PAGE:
It’s natural to want to be liked. People who say they don’t care what other people think are generally lying. And that’s good because people who really don’t care are sociopaths. 

But people who care about the feelings of others have a difficult time managing performance.  We tend to put the warmth of our relationships higher than the strength of performance. In business, this orientation is career limiting. In life it is simply frustrating. All too often we find ourselves tolerating the intolerable.

I was marinating in these thoughts yesterday afternoon after I left the office of a star client who is a recent graduate of the Leadership S.P.A.  I was struck by a story told to me by my client’s female boss about coaching her daughter into college. Last year she found herself nagging her senior in high school to schedule her SAT test, finish her applications, write her essays, meet with alumni and all the other crazy things that are required to get into a desired university. (Hell, the process itself is so difficult anyone who completes it ought to be admitted!)

Well, she of course discovered what everyone discovers about conventional nagging. The more you invest in nagging, the greater the negative returns in your relationship. You might temporarily get what you want but the person you’re nagging will avoid you the way Superman runs from kryptonite. Being a SMART leader she came up with a way to save her relationship and still be a performance coach to her daughter.

She told me that she and her daughter agreed that between 7:30 and 7:45 PM every Monday night would be “college catch-up.” For those 15 minutes mom could go over her checklist, ask difficult questions, make suggestions, and propose offers of help. She said this caused her to be very well prepared and the result was total success. Her daughter was accepted at a desired college and their mother-daughter relationship was actually strengthened.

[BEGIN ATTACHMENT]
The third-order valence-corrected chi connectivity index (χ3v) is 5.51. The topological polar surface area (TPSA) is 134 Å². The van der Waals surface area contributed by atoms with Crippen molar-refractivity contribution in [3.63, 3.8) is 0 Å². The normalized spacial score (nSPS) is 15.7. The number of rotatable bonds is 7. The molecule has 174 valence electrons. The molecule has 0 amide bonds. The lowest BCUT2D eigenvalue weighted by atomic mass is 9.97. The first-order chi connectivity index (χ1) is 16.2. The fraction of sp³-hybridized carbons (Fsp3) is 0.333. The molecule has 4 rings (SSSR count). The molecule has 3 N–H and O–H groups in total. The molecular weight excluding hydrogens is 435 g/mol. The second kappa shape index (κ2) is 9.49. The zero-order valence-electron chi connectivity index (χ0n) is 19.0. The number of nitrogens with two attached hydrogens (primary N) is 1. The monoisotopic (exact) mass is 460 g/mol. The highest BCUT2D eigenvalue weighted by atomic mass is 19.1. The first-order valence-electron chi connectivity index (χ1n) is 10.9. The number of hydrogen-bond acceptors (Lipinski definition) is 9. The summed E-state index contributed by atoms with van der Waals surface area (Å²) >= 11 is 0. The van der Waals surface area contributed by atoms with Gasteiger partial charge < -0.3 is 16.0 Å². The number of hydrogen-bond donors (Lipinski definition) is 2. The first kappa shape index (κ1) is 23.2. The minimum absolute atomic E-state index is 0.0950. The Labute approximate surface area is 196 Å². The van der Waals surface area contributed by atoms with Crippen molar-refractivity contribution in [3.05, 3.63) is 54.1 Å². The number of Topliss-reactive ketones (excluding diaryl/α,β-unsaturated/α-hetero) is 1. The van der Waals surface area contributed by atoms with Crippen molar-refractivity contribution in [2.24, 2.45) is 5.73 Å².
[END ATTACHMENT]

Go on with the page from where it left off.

I call this “positive nagging.”  It is an essential strategy for an empathetic person who needs to lead others and coach performance. It is based on three specific elements.

1. Positive Intention. Brain science has proved that human beings and higher mammals give off brain vibes. That’s right, vibology is really a science.  Of course it doesn’t go by that name.  It falls under the new science of consciousness studies. Neuro-scientists now have ways of measuring the subtle biological changes of people who are the subject of the concentrated thoughts of others. Changes in brain waves, skin sensitivity, micro sweat, pupil dilation are all examples of what scientist can now observe when people feel the thoughts and intentions of others with words being spoken. The great psychologist Carl Rogers encouraged people to improve their relationships by holding the other person in what he called “unconditional positive regard.”  This doesn’t mean that you approve of everything that other person is doing.

It simply means that you actively focus on wishing for the health, well-being, happiness and success of the people you are tempted to nag.  I know that sounds obvious, after all we nag people because we care about them. So holding a positive intention for them should be easy. What’s hard is to give people we depend on and work with the room to find “their own best way” to succeed. It’s wise to remember that everyone’s success style varies. The fundamentals of success include goal setting, commitment, disciplined effort, responding to feedback, adaptation and grit. But the “way” people employ those fundamentals are as different as their fingerprints. So our coaching challenge is to keep the people we are tempted to nag focused on the goal while they feel your advocacy but not your control or micromanagement.